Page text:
Too little offense and not enough defensive stops when the Seminoles needed them resulted in Leonard Hamilton’s seventh consecutive loss at Maryland, this time falling to the Terrapins 78-62.
But more so was the lack of defense by FSU in allowing the Terps to shoot 52%, with freshman Terrell Stoglin leading five Terrapins in double figures with 17 points.
“That was not typical of how we play defense,” Leonard Hamilton said afterward.
“We lost the game on the defensive end and therein lies the demons that raised their ugly heads in this game tonight.”
The ‘Noles did a decent job in holding leading scorer Jordan Williams to 11 points with Bernard James, Terrance Shannon, and Jon Kreft managing to hold the sophomore sensation mostly in check.
But it was Stoglin, Adrian Bowie in the first half, and Dino Gregory in the second half with 12 of his 14 points in the second period, who beat FSU with off the dribble or with wide open jump shots.
That was something Hamilton made mention of in the pre-game show in that FSU could not just concentrate solely on Williams and forget about the other shooters the Terps had. Unfortunately they did, as far too many shots taken by Maryland were of the wide open variety.
Of note was the 7-14 three point shots the Terrapins made that disappointed Hamilton.
“Gary Williams said this was the best game his team had played all year,” Hamilton commented. “I feel we contributed to that … Maryland is not known as a three point shooting team.”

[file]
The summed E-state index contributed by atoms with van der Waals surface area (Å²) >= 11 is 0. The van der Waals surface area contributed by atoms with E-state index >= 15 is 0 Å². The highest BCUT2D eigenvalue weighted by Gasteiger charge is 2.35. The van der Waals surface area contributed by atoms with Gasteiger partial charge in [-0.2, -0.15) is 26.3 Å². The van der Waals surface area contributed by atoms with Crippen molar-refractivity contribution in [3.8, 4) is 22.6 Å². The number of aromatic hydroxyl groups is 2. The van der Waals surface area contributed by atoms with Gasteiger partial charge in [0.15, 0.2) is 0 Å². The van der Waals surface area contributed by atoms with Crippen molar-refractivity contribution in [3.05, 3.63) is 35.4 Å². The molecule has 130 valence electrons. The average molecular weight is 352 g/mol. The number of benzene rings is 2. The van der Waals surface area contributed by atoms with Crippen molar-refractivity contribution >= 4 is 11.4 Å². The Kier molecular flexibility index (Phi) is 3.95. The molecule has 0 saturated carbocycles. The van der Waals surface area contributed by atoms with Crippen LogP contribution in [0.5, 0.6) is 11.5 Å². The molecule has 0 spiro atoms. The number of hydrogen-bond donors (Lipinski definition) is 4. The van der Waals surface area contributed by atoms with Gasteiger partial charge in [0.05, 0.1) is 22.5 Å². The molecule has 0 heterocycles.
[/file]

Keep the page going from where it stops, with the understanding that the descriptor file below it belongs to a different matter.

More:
Case in point, Maryland was 0-1 from the arc in the entire game vs. NC State last Sunday night.
After connecting on over 50% in the first several minutes of the game, the shooting percentage slowly slid down to 40% as the ‘Noles struggled to solve the 3-2 flat zone Maryland employed falling behind 34-25.
Eventually, though, FSU began to solve the defense, getting the ball inside with the ‘Noles final six baskets coming from point blank range. The longest was Derwin Kitchen’s running floater in the lane to bring the Seminoles within one, 38-37, in the last half minute of the half.
It was Maryland with that one point lead, however, that came out on fire in the second half. Stoglin’s jumper just inside the arc on the left side baseline gave the Terps a 46-39 lead at the 16:00 mark.
That lead stretched into double digits, 57-45, when Gregory made a jumper from the same spot with 10:49 to play.
The Seminoles could never get the lead below twelve as each FSU score was matched by the Terps.
Any hope of winning the game dissolved when Okaro White missed both free throws, with FSU trailing 69-55 and 2:42 to play. Stoglin came down in transition to nail his third three pointer of the game, boosting Maryland’s lead to 72-55.
Essentially the game was over at that point.
The Seminoles shot the ball decently enough at 43%, led by Kitchen’s 16 points. Dulkys finished with 14 and Terrance Shannon added 12.
But noticeable in the box score was just one shot taken (and a missed one at that) by Bernard James, who scored just three points.
Hamilton lamented the lack of touches James had in the game and was looking for more balance that he obviously did not get.
“We go on the road into a real hostile environment and we have not responded properly.”
With the loss FSU falls to 19-8, 9-4 and fails to secure a valuable win that could seal an invitation to the NCAA tournament.
As Hamilton noted, “This loss puts a lot more importance on the game on Saturday.”
That game, in which FSU will have little time to prepare or little time to dwell on the loss to Maryland, will tipoff at 2:00 PM when FSU hosts Miami, 73-64 winners over Boston College on Thursday night.